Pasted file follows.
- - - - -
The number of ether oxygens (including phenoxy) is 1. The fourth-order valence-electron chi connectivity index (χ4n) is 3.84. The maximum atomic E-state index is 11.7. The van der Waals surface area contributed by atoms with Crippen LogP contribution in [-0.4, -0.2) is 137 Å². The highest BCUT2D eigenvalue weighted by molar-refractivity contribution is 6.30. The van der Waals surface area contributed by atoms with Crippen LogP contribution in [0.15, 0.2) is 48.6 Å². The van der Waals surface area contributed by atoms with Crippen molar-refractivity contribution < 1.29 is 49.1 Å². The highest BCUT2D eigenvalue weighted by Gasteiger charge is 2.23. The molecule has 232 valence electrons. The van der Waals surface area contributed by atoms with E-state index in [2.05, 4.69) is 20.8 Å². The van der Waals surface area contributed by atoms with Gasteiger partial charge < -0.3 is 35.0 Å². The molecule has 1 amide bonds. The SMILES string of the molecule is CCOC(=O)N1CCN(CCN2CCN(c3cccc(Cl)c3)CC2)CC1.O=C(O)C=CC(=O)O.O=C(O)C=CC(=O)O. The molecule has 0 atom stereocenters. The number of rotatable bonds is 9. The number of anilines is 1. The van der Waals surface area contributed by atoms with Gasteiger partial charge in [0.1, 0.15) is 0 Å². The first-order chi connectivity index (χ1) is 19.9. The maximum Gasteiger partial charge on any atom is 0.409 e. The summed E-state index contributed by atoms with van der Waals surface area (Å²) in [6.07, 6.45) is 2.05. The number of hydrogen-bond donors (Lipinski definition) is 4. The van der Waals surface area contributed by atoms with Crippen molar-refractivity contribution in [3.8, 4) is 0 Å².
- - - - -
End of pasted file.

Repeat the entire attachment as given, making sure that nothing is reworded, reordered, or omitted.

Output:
The number of ether oxygens (including phenoxy) is 1. The fourth-order valence-electron chi connectivity index (χ4n) is 3.84. The maximum atomic E-state index is 11.7. The van der Waals surface area contributed by atoms with Crippen LogP contribution in [-0.4, -0.2) is 137 Å². The highest BCUT2D eigenvalue weighted by molar-refractivity contribution is 6.30. The van der Waals surface area contributed by atoms with Crippen LogP contribution in [0.15, 0.2) is 48.6 Å². The van der Waals surface area contributed by atoms with Crippen molar-refractivity contribution < 1.29 is 49.1 Å². The highest BCUT2D eigenvalue weighted by Gasteiger charge is 2.23. The molecule has 232 valence electrons. The van der Waals surface area contributed by atoms with E-state index in [2.05, 4.69) is 20.8 Å². The van der Waals surface area contributed by atoms with Gasteiger partial charge < -0.3 is 35.0 Å². The molecule has 1 amide bonds. The SMILES string of the molecule is CCOC(=O)N1CCN(CCN2CCN(c3cccc(Cl)c3)CC2)CC1.O=C(O)C=CC(=O)O.O=C(O)C=CC(=O)O. The molecule has 0 atom stereocenters. The number of rotatable bonds is 9. The number of anilines is 1. The van der Waals surface area contributed by atoms with Gasteiger partial charge in [0.1, 0.15) is 0 Å². The first-order chi connectivity index (χ1) is 19.9. The maximum Gasteiger partial charge on any atom is 0.409 e. The summed E-state index contributed by atoms with van der Waals surface area (Å²) in [6.07, 6.45) is 2.05. The number of hydrogen-bond donors (Lipinski definition) is 4. The van der Waals surface area contributed by atoms with Crippen molar-refractivity contribution in [3.8, 4) is 0 Å².